I’ve been struggling with some planning/descisioning about my running plans for this year. You see, as I wrapped up my training for the Grand Rapids Marathon last October, I was feeling exhausted, worn out and sick of running. At that point, I’d already run 20 races and was feeling the wear and tear on my psyche and on my body.
I didn’t want to run anymore. And for someone who had fallen madly, deeply, head-over-heels in love with the sport (sorry, Mr. B, but it is what it is), that was kind of a disgusting feeling. When running became something I had to do to make sure I was prepared for all things marathon, it became more of a chore than it was something I looked forward to. And that makes me sad to think about.
As I’ve been in a training lull, I’ve found my footing again and have looked forward to running with friends, running alone, running in the dark, running in the cold, running in the sun … well, you get it. Plus, I’ve had more time to dedicate to cross training, weight lifting and having fun doing active things again — with no pressures of a GPS or HRM, unless I wanted it. I’ve missed that feeling… that smile that spreads across my face as I lace up my shoes … that skip in my step as I head out the door at 5 a.m. in 10 degree temps … that joy that enters my voice when I talk about running … that amazing high that lasts the whole day.
In fact, I had nearly a perfect running day today.
I woke up with the sun shining in the window, and I couldn’t help but feel excited. “I get to run today,” I tell Mr. B with a smile on my face. That word? “Get.” Yeah. That’s key. For a while — since before the marathon in October, it had turned into “have” or “must” or “need to.” While I was enjoying training and having friends to run with for once, my happy place had slowly faded away. And I was slowly falling out of love with running. Running used to be something to take my mind off my growing to-do and to-be lists. But it had become one more item on those lists.
I was in a funk, and I could see it getting worse. I was still running. And I still felt good after running — never regretting a run I did. But it just wasn’t the same.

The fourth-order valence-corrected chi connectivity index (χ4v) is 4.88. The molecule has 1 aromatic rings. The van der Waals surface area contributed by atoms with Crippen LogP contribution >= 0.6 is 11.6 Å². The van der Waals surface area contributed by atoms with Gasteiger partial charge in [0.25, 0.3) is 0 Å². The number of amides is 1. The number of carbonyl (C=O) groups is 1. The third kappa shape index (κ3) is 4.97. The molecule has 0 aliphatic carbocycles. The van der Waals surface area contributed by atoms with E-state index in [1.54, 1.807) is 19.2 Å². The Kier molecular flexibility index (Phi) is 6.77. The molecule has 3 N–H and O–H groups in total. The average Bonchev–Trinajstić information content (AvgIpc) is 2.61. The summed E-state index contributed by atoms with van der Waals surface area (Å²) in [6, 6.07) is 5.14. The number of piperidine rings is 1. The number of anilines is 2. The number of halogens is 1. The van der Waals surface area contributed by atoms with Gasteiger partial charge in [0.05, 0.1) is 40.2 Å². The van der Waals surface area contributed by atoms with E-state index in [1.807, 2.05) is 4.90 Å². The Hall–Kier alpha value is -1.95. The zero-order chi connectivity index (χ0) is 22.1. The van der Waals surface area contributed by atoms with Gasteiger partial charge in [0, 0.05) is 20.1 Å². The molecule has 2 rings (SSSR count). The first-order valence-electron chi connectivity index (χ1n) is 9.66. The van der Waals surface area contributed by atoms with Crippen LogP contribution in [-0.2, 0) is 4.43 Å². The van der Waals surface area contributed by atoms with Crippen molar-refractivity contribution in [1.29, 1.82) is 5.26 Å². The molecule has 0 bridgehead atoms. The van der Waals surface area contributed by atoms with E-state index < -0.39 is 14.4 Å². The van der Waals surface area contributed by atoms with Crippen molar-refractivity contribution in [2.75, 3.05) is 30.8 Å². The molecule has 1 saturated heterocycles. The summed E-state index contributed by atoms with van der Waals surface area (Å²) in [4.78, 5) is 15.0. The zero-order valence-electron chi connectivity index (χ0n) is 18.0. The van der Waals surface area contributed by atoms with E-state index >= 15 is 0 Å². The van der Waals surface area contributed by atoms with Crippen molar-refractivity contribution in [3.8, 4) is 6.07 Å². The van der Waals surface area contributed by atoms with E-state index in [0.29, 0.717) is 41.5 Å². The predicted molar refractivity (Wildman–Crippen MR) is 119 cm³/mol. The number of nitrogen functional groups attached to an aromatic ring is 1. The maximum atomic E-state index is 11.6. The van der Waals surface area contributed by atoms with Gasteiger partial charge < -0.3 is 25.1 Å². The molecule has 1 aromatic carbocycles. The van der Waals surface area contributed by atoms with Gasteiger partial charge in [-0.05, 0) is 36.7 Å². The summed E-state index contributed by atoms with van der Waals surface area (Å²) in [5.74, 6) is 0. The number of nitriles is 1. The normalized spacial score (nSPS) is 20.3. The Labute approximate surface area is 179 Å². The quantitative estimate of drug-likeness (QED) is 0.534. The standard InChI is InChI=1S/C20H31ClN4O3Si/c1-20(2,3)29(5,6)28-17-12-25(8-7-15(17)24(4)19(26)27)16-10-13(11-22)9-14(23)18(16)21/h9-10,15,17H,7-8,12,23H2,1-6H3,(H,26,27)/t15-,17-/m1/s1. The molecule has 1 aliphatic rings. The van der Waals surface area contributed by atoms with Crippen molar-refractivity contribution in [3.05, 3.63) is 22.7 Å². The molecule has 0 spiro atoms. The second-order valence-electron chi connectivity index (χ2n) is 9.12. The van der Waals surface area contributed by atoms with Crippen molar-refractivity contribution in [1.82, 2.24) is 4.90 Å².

So when I woke up this morning with so much excitement about my run? I felt like myself again. And, truly, I felt relieved. If I lost running, I didn’t know what would take its place.
Today it was nearly 40 degrees, sunny and gorgeous outside; it was perfect for a nice, long run. I had originally told Mrs. V that I would run 6 of her 9 miles with her. She only had to ask me once if I wanted to do the whole 9. Because my heart was telling me that that’s what I really wanted. And Mr. B was completely supportive.
He was out on the trail today, too. He got in a nice hour-long walk and a visit to Starbucks while I found my run-happy place again. (Bonus: A partner who is supportive of my running and encourages me to run happy and run for fun has made a huge difference, too.)
So, why the change? Why was today’s run so happy? Well, honestly, I think it’s because I gave myself permission to not run the full Kalamazoo Marathon — if I so choose. Now, I’m not quitting it. I’ll still do at least the half. But, truly, the training has really been overwhelming me lately and stressing me out. And it’s kept fun-running just outside of my grasp. But after talking it over with myself and Mr. B and really examining how I feel about the situation, I realized what was going on. And I gave myself permission to not do the full 26.2 if I don’t feel up for it. And that simple act of allowing myself not to have to do it has relieved 96 percent of the pressure and stress.
Now, I’m still signed up for the full. And I’m keeping that training program in my calendar. But the flexibility and freedom of knowing it’s OK if I decide that’s not what I really want has allowed me to find my happy place. And it’s made running fun again.
I love running too much for it to become something I have to force myself to do. (Writing sometimes feels that way, too, since it’s my job and my love. But that’s a post for another day.)
I don’t know how Kalamazoo will play out yet — there’s plenty of time between now and then to decide. What I do know for sure is that in 2012, the smile will return to my face when I lace up my shoes and head out the door — one way or another.